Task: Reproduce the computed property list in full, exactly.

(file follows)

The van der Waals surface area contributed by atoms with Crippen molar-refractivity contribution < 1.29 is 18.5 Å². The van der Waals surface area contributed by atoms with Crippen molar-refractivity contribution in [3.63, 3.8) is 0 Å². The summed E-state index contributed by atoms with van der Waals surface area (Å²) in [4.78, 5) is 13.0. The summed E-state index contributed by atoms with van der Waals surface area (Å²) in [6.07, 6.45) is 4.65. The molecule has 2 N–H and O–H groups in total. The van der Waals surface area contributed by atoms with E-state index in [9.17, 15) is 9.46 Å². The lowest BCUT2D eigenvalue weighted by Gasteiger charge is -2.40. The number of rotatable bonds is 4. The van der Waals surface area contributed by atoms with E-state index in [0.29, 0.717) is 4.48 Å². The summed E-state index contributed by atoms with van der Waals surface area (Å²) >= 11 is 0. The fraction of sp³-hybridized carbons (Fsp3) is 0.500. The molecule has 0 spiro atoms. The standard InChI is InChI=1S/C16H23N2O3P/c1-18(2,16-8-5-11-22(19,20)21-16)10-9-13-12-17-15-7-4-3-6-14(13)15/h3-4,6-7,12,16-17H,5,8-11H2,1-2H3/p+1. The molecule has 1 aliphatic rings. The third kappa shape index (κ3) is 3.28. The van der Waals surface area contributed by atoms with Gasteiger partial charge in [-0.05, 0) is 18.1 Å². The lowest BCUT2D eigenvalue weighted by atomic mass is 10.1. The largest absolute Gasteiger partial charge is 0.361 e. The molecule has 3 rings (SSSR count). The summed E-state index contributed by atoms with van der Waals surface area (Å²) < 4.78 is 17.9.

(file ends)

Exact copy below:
The van der Waals surface area contributed by atoms with Crippen molar-refractivity contribution < 1.29 is 18.5 Å². The van der Waals surface area contributed by atoms with Crippen molar-refractivity contribution in [3.63, 3.8) is 0 Å². The summed E-state index contributed by atoms with van der Waals surface area (Å²) in [4.78, 5) is 13.0. The summed E-state index contributed by atoms with van der Waals surface area (Å²) in [6.07, 6.45) is 4.65. The molecule has 2 N–H and O–H groups in total. The van der Waals surface area contributed by atoms with E-state index in [9.17, 15) is 9.46 Å². The lowest BCUT2D eigenvalue weighted by Gasteiger charge is -2.40. The number of rotatable bonds is 4. The van der Waals surface area contributed by atoms with E-state index in [0.29, 0.717) is 4.48 Å². The summed E-state index contributed by atoms with van der Waals surface area (Å²) >= 11 is 0. The fraction of sp³-hybridized carbons (Fsp3) is 0.500. The molecule has 0 spiro atoms. The standard InChI is InChI=1S/C16H23N2O3P/c1-18(2,16-8-5-11-22(19,20)21-16)10-9-13-12-17-15-7-4-3-6-14(13)15/h3-4,6-7,12,16-17H,5,8-11H2,1-2H3/p+1. The molecule has 1 aliphatic rings. The third kappa shape index (κ3) is 3.28. The van der Waals surface area contributed by atoms with Gasteiger partial charge in [-0.05, 0) is 18.1 Å². The lowest BCUT2D eigenvalue weighted by atomic mass is 10.1. The largest absolute Gasteiger partial charge is 0.361 e. The molecule has 3 rings (SSSR count). The summed E-state index contributed by atoms with van der Waals surface area (Å²) < 4.78 is 17.9.